Following up on our recent blog about the Women’s March, I thought I would highlight one of my favorite feminists, Eleanor Roosevelt. She more than earned the title, “First Lady of the World,” bestowed upon her by President Harry Truman.

Eleanor Roosevelt

Eleanor Roosevelt

I am a graduate of Eleanor Roosevelt College at University of California, San Diego. I admire the former first lady for her efforts on behalf of women’s rights, human rights and social justice. The defining theme of the college is international understanding. Its motto is “developing world citizens through scholarship, leadership, and service.”

‘All human beings are born free and equal’

Eleanor fought for equal rights for women, African-Americans and Depression-era workers – and on behalf of human rights around the world. She was the leading architect of the United Nations Universal Declaration of Human Rights, which the United Nations adopted in 1948.

Its Article 1 declares: ”All human beings are born free and equal in dignity and rights. They are endowed with reason and conscience and should act toward one another in a spirit of brotherhood.”

The Women’s March on Washington expressed similar goals in its mission statement. That statement reads in part: “We will not rest until women have parity and equity at all levels of leadership in society. We work peacefully while recognizing there is no true peace without justice and equity for all.”

Eleanor would have joined the Women’s March

I believe Eleanor would have joined the marchers – men, women and children – who marched in Washington. She worked tirelessly for political, racial and social justice. Eleanor joined the League of Women Voters in 1920, the Woman’s Trade Union League in 1922, and the Women’s Division of the New York Democratic Party in 1923. She toiled with women’s groups around the nation to build their political base. Eleanor also worked with the National Consumer League to abolish child labor and establish a minimum wage law. Eleanor even founded her own nonprofit furniture factory, Val-Kill Industries, to create jobs for the poor.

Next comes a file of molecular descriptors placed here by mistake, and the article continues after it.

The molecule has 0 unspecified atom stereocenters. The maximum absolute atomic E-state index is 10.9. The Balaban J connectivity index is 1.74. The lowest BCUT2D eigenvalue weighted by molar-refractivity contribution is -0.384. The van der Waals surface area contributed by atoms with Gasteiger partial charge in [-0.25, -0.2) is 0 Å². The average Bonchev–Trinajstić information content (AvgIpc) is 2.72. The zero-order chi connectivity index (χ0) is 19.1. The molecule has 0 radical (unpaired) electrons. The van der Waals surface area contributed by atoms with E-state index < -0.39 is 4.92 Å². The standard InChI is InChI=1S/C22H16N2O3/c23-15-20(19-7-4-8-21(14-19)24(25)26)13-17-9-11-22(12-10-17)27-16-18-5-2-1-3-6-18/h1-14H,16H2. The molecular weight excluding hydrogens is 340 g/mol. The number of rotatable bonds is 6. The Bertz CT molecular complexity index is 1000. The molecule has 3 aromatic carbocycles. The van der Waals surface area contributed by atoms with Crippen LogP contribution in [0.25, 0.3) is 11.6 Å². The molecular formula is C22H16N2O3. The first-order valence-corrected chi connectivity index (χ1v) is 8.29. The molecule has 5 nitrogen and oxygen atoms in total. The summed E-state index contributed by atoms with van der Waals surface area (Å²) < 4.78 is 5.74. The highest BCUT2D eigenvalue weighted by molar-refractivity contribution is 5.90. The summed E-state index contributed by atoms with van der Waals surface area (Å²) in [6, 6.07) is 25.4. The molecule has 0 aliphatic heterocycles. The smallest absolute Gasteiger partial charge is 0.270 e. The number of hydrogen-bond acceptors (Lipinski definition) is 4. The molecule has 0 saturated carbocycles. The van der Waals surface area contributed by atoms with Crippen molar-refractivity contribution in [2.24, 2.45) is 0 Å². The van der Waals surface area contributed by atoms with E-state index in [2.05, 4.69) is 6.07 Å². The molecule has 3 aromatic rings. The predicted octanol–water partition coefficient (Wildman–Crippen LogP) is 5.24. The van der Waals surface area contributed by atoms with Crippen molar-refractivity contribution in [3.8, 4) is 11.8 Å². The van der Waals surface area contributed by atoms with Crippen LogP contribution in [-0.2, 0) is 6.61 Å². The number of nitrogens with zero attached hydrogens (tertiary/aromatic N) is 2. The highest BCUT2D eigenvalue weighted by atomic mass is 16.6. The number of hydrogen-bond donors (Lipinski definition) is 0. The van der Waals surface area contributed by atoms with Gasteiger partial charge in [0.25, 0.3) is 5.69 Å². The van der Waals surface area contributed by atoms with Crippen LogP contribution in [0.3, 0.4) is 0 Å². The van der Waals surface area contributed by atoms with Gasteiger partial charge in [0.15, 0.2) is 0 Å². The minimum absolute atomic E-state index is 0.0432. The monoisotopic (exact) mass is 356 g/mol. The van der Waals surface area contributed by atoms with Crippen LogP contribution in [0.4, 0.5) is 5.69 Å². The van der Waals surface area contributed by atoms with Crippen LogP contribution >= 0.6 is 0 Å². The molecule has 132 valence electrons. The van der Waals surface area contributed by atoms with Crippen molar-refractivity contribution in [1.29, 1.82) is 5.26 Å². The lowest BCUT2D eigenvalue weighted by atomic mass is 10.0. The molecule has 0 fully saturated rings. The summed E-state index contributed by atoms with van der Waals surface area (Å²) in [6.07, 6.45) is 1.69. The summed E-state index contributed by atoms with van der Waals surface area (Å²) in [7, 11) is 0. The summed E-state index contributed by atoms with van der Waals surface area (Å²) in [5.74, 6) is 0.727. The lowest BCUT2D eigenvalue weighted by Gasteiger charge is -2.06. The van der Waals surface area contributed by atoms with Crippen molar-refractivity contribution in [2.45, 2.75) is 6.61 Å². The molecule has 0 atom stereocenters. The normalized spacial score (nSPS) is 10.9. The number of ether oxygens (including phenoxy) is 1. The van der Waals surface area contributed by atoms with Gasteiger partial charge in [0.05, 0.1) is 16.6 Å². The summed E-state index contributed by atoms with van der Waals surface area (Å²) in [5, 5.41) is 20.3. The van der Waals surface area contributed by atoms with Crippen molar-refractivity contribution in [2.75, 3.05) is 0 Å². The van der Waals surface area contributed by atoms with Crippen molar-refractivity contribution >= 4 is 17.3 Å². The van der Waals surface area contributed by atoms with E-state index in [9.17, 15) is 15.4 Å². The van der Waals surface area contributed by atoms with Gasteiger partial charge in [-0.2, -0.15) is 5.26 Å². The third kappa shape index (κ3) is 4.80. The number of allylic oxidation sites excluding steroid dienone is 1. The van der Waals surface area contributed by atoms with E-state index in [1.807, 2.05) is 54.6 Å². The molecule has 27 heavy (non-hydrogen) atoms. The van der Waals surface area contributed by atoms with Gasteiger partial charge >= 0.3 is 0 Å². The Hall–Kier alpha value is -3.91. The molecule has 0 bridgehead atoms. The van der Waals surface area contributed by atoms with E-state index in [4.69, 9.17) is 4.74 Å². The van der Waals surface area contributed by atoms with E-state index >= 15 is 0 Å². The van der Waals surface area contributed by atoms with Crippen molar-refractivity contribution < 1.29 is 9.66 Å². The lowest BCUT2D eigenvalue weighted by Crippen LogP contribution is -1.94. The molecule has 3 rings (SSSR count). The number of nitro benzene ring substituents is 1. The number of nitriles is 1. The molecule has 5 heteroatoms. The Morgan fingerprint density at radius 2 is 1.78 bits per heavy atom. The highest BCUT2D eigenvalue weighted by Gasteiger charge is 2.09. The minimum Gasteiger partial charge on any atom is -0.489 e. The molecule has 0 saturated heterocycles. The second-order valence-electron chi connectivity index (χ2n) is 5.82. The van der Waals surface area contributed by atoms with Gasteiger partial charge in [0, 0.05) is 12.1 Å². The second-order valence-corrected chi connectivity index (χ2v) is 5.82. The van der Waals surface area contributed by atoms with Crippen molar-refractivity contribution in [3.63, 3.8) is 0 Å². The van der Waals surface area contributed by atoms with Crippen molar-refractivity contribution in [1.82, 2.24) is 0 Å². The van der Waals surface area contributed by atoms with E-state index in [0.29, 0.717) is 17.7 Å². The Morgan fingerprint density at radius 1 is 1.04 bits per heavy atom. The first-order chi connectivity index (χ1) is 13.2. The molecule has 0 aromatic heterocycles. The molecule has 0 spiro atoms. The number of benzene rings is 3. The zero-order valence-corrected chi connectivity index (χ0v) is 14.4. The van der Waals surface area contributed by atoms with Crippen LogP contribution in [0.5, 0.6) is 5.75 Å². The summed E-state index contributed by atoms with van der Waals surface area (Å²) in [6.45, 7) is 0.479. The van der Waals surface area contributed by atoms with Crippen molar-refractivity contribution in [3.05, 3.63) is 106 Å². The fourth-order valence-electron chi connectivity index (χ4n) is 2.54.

As first lady, she campaigned to get executive-level appointments for women. She also held women-only press conferences at a time when women were generally barred from White House briefings, where she spoke out out on human rights, children’s causes and women’s issues. After Roosevelt’s death, she served as U.S. delegate to the United Nations under both President Harry S. Truman and President John F. Kennedy. She also chaired Kennedy’s Commission on the Status of Women.

As Eleanor put it: “The battle for the individual rights of women is one of long standing and none of us should countenance anything which undermines it.”